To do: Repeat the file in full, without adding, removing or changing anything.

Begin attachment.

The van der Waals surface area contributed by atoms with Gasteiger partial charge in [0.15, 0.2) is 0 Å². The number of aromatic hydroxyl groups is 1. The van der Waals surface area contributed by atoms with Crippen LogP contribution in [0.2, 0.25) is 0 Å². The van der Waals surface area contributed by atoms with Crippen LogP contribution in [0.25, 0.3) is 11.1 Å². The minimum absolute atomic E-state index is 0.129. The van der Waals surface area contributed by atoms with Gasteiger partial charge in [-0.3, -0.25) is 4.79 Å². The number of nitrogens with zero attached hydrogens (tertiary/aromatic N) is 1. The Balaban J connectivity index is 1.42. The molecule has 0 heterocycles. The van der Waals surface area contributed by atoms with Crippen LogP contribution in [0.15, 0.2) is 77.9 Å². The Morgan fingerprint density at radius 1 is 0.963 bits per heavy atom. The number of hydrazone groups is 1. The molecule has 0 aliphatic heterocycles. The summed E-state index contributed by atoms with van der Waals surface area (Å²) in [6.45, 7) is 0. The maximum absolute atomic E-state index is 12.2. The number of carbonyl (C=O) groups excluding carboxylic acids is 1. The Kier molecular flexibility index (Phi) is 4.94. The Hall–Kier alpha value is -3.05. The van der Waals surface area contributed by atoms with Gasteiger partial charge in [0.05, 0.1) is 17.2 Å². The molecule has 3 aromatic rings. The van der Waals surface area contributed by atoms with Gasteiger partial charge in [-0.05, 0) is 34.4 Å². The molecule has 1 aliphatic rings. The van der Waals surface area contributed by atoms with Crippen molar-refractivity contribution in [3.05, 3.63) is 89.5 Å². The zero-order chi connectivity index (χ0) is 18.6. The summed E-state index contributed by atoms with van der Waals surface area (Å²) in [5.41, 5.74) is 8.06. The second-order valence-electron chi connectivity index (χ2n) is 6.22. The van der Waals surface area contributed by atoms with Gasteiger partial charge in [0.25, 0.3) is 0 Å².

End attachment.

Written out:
The van der Waals surface area contributed by atoms with Gasteiger partial charge in [0.15, 0.2) is 0 Å². The number of aromatic hydroxyl groups is 1. The van der Waals surface area contributed by atoms with Crippen LogP contribution in [0.2, 0.25) is 0 Å². The van der Waals surface area contributed by atoms with Crippen LogP contribution in [0.25, 0.3) is 11.1 Å². The minimum absolute atomic E-state index is 0.129. The van der Waals surface area contributed by atoms with Gasteiger partial charge in [-0.3, -0.25) is 4.79 Å². The number of nitrogens with zero attached hydrogens (tertiary/aromatic N) is 1. The Balaban J connectivity index is 1.42. The molecule has 0 heterocycles. The van der Waals surface area contributed by atoms with Crippen LogP contribution in [0.15, 0.2) is 77.9 Å². The Morgan fingerprint density at radius 1 is 0.963 bits per heavy atom. The number of hydrazone groups is 1. The molecule has 0 aliphatic heterocycles. The summed E-state index contributed by atoms with van der Waals surface area (Å²) in [6.45, 7) is 0. The maximum absolute atomic E-state index is 12.2. The number of carbonyl (C=O) groups excluding carboxylic acids is 1. The Kier molecular flexibility index (Phi) is 4.94. The Hall–Kier alpha value is -3.05. The van der Waals surface area contributed by atoms with Gasteiger partial charge in [0.05, 0.1) is 17.2 Å². The molecule has 3 aromatic rings. The van der Waals surface area contributed by atoms with Gasteiger partial charge in [-0.05, 0) is 34.4 Å². The molecule has 1 aliphatic rings. The van der Waals surface area contributed by atoms with Crippen molar-refractivity contribution in [3.05, 3.63) is 89.5 Å². The zero-order chi connectivity index (χ0) is 18.6. The summed E-state index contributed by atoms with van der Waals surface area (Å²) in [5.41, 5.74) is 8.06. The second-order valence-electron chi connectivity index (χ2n) is 6.22. The van der Waals surface area contributed by atoms with Gasteiger partial charge in [0.25, 0.3) is 0 Å².